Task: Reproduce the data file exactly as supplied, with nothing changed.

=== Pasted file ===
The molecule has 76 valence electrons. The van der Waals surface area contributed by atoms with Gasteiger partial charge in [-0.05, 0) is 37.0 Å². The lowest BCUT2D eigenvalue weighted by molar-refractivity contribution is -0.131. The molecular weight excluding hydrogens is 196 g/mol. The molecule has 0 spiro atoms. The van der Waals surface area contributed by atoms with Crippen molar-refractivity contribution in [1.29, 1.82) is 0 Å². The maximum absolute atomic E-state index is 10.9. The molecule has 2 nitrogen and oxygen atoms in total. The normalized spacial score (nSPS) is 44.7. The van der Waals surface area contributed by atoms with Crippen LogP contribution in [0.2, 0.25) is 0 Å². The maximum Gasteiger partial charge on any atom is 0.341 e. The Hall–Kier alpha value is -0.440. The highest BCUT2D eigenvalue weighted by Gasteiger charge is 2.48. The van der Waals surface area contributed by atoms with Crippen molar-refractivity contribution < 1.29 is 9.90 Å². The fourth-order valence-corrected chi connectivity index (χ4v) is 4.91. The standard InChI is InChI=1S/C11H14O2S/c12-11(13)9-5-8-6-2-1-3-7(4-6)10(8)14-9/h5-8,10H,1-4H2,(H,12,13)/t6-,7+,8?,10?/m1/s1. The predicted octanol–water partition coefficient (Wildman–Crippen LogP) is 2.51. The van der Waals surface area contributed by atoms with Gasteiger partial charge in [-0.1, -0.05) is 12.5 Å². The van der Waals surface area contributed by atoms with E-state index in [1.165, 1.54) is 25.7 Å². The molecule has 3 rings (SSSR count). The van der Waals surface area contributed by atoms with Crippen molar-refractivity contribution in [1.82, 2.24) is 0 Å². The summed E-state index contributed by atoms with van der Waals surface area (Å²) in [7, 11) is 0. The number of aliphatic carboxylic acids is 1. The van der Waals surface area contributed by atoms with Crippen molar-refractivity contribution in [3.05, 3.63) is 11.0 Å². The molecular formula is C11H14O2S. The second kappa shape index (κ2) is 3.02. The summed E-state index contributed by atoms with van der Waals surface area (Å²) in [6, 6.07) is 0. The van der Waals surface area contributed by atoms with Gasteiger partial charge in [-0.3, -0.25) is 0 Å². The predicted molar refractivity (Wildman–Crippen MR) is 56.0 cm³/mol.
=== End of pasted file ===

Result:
The molecule has 76 valence electrons. The van der Waals surface area contributed by atoms with Gasteiger partial charge in [-0.05, 0) is 37.0 Å². The lowest BCUT2D eigenvalue weighted by molar-refractivity contribution is -0.131. The molecular weight excluding hydrogens is 196 g/mol. The molecule has 0 spiro atoms. The van der Waals surface area contributed by atoms with Crippen molar-refractivity contribution in [1.29, 1.82) is 0 Å². The maximum absolute atomic E-state index is 10.9. The molecule has 2 nitrogen and oxygen atoms in total. The normalized spacial score (nSPS) is 44.7. The van der Waals surface area contributed by atoms with Crippen LogP contribution in [0.2, 0.25) is 0 Å². The maximum Gasteiger partial charge on any atom is 0.341 e. The Hall–Kier alpha value is -0.440. The highest BCUT2D eigenvalue weighted by Gasteiger charge is 2.48. The van der Waals surface area contributed by atoms with Crippen molar-refractivity contribution < 1.29 is 9.90 Å². The fourth-order valence-corrected chi connectivity index (χ4v) is 4.91. The standard InChI is InChI=1S/C11H14O2S/c12-11(13)9-5-8-6-2-1-3-7(4-6)10(8)14-9/h5-8,10H,1-4H2,(H,12,13)/t6-,7+,8?,10?/m1/s1. The predicted octanol–water partition coefficient (Wildman–Crippen LogP) is 2.51. The van der Waals surface area contributed by atoms with Gasteiger partial charge in [-0.1, -0.05) is 12.5 Å². The van der Waals surface area contributed by atoms with E-state index in [1.165, 1.54) is 25.7 Å². The molecule has 3 rings (SSSR count). The van der Waals surface area contributed by atoms with Crippen molar-refractivity contribution in [1.82, 2.24) is 0 Å². The summed E-state index contributed by atoms with van der Waals surface area (Å²) in [7, 11) is 0. The number of aliphatic carboxylic acids is 1. The van der Waals surface area contributed by atoms with Crippen molar-refractivity contribution in [3.05, 3.63) is 11.0 Å². The molecular formula is C11H14O2S. The second kappa shape index (κ2) is 3.02. The summed E-state index contributed by atoms with van der Waals surface area (Å²) in [6, 6.07) is 0. The van der Waals surface area contributed by atoms with Gasteiger partial charge in [-0.3, -0.25) is 0 Å². The predicted molar refractivity (Wildman–Crippen MR) is 56.0 cm³/mol.